• Annex II on Conservation of Antarctic Fauna and Flora;
  • Annex III on Waste Disposal and Waste Management; and
  • Annex IV on Prevention of Marine Pollution.

Annex V on Area Protection and Management was adopted under Recommendation XVI-10 at the XVIth Antarctic Treaty Consultative Meeting (ATCM) in Bonn, Germany, on October, 17 1991 and entered into force on May, 24 2002.

Annex VI on Liability Arising From Environmental Emergencies was adopted under Measure 1 (2005) at the XXVIIIth ATCM in Stockholm on June 14, 2005 and has yet to enter into force (although ratification procedures are ongoing).

Annex I: Environmental Impact Assessment

Annex I on Environmental Impact Assessment establishes the rules for a three levels of Environmental Impact Assessment. If an activity will have less than minor or transitory impact, it may proceed without further ado. An Initial Environmental Evaluation (IEE) is required if impacts will be minor or transitory, and the IEE must contain enough details so as to allow assessment of whether an activity will have only minor or transitory impact. If an activity will have more than a minor or transitory impact, a Comprehensive Environmental Evaluation (CEE) is required. When the CEE is required, it must follow publicity rules and must be considered by the Committee for Environmental Protection. The CEE requires that a draft be made public and circulated among the parties for a period of 90 days, in order to allow comments. Any comment must be included in the final version of the CEE, upon which decisions on the activity in question must be based (art. 4 Annex I).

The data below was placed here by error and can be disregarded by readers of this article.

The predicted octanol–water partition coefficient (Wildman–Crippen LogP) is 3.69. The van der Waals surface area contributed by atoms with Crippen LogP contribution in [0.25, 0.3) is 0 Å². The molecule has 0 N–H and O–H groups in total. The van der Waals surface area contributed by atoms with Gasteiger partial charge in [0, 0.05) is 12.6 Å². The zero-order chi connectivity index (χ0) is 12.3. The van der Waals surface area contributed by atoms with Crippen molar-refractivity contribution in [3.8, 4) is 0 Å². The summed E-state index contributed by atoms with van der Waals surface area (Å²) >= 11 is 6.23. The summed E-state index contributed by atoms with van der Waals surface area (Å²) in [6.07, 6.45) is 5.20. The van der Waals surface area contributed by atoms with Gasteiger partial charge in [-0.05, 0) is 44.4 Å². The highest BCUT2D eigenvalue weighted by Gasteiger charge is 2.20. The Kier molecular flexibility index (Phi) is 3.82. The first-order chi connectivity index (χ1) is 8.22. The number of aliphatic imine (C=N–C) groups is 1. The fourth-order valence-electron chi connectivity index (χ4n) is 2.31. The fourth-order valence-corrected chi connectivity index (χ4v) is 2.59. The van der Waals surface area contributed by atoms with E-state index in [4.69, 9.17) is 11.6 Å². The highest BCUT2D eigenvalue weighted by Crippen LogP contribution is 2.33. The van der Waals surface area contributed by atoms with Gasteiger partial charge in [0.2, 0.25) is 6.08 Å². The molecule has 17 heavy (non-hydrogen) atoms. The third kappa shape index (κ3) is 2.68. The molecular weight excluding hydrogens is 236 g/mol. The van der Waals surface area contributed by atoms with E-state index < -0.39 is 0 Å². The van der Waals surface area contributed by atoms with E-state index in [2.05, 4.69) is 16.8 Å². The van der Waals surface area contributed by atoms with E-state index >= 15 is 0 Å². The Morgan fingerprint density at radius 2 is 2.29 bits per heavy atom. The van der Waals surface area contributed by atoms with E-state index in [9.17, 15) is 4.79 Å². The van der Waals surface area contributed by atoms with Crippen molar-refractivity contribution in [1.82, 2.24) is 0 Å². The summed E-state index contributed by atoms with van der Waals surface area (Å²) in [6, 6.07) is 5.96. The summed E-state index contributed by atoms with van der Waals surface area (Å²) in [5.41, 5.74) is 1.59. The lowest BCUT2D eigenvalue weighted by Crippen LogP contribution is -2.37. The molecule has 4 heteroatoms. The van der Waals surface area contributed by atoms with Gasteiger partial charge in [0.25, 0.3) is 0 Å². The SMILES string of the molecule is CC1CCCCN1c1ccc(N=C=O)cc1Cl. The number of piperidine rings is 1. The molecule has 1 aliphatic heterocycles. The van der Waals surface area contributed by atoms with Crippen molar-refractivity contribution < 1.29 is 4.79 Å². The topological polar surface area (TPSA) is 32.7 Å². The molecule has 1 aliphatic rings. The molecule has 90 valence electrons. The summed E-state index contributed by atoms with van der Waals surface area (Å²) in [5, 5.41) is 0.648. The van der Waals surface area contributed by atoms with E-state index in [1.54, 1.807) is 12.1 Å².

Other Annexes

Annex II on Conservation of Flora and Fauna restates and replaces the 1964 Agreed Measures on the Protection of Flora and Fauna. Annex III on Waste Disposal and Waste Management sets stringent waste disposal standards. Annex IV deals with Prevention of Marine Pollution, and sets standards similar to those of the MARPOL Convention, and it specifically links to it. MARPOL’s ANNEX I in fact prohibits discharges of oil in certain special areas, of which Antarctica is one. Annex V is about Area Protection and Management.